The Book: Progress Report – July 27, 2014

World War II letter book coverI haven’t done a book update in a month, mostly because I haven’t done a thing on either book. I’ve been out of town with my children, exploring the northeastern part of the country. I was able to spend some time with my dad in New York, and then I traveled to New England to catch up with some old friends and see lots of historical venues. All in all, we were gone exactly three weeks. I spent last week catching up on everything else, including my ProGen homework for the month. I wrote an 18 page evidence analysis report for my Revolutionary War ancestor Nathaniel Hobart. Yesterday, I was finally able to sit down and start working on one of the books.

While I was out of town, some documents that I had ordered for my research on the David Jegerlehner descendant book arrived: the death certificate for George Yegerlehner and a stack of obituaries from the Allen County Public library. It appears that George died in Oak Park, Illinois while visiting (or living with) his daughter Hazel. Wilbur O. Igelman, Hazel’s husband, was the informant on the death certificate. The Igelmans were enumerated in Oak Park in 1940, and they were apparently still living there in 1949. So mystery solved as to why George died in Oak Park!

The first volume of Roscoe and Gladys’ letters now exceeds 200 pages. I am working on assembling Chapter 7, the letters from November 1942. Chapter 8 will contain December’s letters. Then the hard work of writing short biographies of select individuals shall begin. I began looking at some blog articles about type font last night. Since I am planning on self-publishing the letters, there is a lot to consider. I have been using Calibri font while assembling the letters, but most books use a serif font (vs. a sans serif font). This WordPress blog uses a sans serif font. The publishing industry has been debating font merits for readability and legibility for a very long time. Personally, I think it just depends on what your personal aesthetic is. Two of the standard recommended choices for self-publishing are Garamond and Palatino. Below are samples of these two types plus the Calibri I use for general word processing. What do you think works best?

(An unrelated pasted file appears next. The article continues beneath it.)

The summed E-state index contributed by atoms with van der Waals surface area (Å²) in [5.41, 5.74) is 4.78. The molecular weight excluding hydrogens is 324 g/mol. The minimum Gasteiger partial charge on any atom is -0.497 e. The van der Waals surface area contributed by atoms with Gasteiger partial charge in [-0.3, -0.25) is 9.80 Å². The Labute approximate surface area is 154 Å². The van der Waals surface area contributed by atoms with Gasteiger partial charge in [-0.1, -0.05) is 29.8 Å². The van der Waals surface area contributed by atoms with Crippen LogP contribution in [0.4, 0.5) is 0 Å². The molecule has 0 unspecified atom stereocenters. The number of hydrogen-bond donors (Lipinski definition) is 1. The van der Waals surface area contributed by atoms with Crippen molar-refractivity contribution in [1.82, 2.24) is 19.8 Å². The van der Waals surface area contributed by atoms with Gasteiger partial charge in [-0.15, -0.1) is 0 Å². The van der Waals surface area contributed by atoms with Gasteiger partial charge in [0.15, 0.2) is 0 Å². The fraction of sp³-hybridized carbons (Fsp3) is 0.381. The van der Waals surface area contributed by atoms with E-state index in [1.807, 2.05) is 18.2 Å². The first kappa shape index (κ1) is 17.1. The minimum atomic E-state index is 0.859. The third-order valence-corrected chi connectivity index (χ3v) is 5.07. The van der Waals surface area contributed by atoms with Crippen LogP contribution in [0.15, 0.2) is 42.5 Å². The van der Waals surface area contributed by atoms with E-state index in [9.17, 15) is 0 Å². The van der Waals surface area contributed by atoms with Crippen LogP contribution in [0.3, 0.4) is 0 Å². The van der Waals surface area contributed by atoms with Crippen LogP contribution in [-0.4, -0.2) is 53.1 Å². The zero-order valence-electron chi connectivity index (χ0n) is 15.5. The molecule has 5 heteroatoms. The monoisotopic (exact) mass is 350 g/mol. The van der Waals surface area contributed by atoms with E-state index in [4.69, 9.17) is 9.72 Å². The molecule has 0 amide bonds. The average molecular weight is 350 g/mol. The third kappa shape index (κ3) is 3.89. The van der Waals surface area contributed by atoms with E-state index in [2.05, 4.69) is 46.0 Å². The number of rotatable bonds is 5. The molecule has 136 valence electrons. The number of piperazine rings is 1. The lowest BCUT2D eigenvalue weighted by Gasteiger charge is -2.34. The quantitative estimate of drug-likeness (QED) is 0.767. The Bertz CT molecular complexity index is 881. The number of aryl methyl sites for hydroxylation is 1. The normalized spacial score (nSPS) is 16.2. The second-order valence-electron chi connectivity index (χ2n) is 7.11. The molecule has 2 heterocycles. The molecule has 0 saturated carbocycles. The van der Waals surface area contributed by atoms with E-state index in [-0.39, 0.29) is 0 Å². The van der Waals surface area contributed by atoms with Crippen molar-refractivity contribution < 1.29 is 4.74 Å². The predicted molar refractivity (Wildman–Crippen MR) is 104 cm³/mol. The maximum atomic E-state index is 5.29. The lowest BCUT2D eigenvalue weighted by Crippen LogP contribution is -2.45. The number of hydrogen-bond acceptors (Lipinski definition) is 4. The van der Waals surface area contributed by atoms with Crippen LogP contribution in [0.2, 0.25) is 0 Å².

Garamond

Garamond (a serif font)

Palatino Linotype

Palatino Linotype (a serif font)

Calibri

Calibri (sans serif)

Link to article: Picking Fonts for Your Self Published Book

© Deborah Sweeney, 2014.
Post originally found: https://genealogylady.net/2014/07/27/the-book-progress-report-july-24-2014/

9 thoughts on “The Book: Progress Report – July 27, 2014

  1. davidmadison1942

    Palatino would be a good choice. 🙂

    I’m still watching the mail for Roscoe’s military files.

    Reply
  2. Donna Catterick

    I like the serif fonts primarily because they ‘look’ like the period of the letters. San serif seems too modern to me. And the Palatino Linotype slightly easier to read than the garamond. Just my two cents worth!

    Reply

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